Years and Years is back and last week’s cliffhanger saw the banks collapse, causing Stephen (Rory Kinnear) and Celeste (T’Nia Miller) to lose over a million pounds. Viktor (Maxim Baldry) was deported. Edith (Jessica Hynes) has ten years left to live, and Vivienne Rook (Emma Thompson) was elected as a local MP. With things already this bad for the Lyons family, and the country, it’s hard to imagine things getting any worse. Well, they can get worse and they will.
It’s Christmas and Stephen and Celeste are still living with Muriel (Anne Reid). The family is still getting together regularly. Well, they’re getting together regularly in the virtual sense to discuss the world of politics and to criticize each other’s political choices. I’ve been there and I know the feeling. I don’t share the same political views as some of my family and they sure as hell don’t share mine. Politics is definitely something that drives a wedge between some relationships and friendships as we become too firm with our opinions.
Given the state of today’s political climate around the world, it’s definitely important that we all take an active interest in politics. I’ve seen people say “Well I’m not voting because nothing ever changes” far too many times now. We can’t complain about the state of the world’s politics if we aren’t prepared to get out there and try and do something about it. If this show teaches us anything it’s that things are only going to get worse if we don’t change them now.
Before we can get settled in for some future festive fun we’re swept forward a year to 2026 and a lot has changed in that short time. Due to the financial crash in the previous episode the country has hit a radical recession. This results in some pharmaceutical companies going bankrupt meaning that some regular medications are no longer available. (This is something we’re already seeing today as it’s been reported multiple times that the government is stockpiling certain medications in case they aren’t available after Brexit.) France has had an emergency election resulting in a 30% swing to the right. They deport anyone that goes there without a visa meaning that Viktor can no longer travel there to safety as he intended.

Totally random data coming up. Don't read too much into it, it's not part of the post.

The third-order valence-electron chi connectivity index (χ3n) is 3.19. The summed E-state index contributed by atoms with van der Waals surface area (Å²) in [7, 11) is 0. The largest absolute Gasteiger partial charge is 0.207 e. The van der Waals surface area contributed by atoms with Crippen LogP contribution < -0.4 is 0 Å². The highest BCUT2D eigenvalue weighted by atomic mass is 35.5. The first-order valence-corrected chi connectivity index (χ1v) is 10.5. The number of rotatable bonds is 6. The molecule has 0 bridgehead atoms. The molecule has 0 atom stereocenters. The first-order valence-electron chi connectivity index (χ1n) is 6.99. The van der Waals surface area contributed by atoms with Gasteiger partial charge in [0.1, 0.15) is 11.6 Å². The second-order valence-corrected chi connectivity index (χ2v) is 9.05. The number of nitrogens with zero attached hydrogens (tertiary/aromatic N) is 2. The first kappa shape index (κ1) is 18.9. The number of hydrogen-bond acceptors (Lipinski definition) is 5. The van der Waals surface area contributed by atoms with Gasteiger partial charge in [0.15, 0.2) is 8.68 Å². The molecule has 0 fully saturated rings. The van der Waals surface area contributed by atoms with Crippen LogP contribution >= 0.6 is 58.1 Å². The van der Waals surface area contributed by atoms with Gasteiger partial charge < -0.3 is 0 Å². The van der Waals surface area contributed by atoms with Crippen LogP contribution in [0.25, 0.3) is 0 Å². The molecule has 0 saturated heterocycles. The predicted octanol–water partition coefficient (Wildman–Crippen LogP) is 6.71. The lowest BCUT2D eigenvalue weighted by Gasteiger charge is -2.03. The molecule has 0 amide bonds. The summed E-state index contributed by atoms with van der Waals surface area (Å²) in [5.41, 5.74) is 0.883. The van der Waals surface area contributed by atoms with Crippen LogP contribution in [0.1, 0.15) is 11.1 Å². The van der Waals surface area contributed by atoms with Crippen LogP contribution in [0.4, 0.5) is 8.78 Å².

The UK prepares for another general election by employing over 10,000 data sweepers to make sure there isn’t any Russian interference. One of those data sweepers is Bethany (Lydia West).
Daniel (Russell Tovey) is having a tough time contacting Viktor and after a video call is answered by the authorities he has good reason to worry. The Ukrainian government is on a mission to criminalize homosexuality once again, so Viktor has fled the country and has entered an LGBTQ+ friendly country to try and claim asylum. As a gay man, this is the kind of thing that terrifies me about our future becoming our past again. It was illegal to be homosexual here in the UK right up until 1967, which sounds like a long time ago but it actually isn’t. Can you imagine a world going backward with countries trying to make homosexuality illegal again? I can.
Did you know that it is still illegal to be gay in 72 countries around the world? And that 12 of them will punish homosexuality with the death penalty? It’s a shocking statistic and worrying to think what could happen to the rights we’ve fought so long to obtain should the far right continue to get into power. People have been fleeing their home countries because of their sexuality for decades and I love that Viktor’s story is finally highlighting it.
Eventually, Daniel and Viktor are reunited in Spain for a conjugal visit. It’s heartbreaking to see just how much hardship two people who love each other must go through in order to be together. It happens every day in the real world. Not just to partners but to parents and their children. Families are torn apart instead of being allowed the freedom to live together. Why can’t they just be together?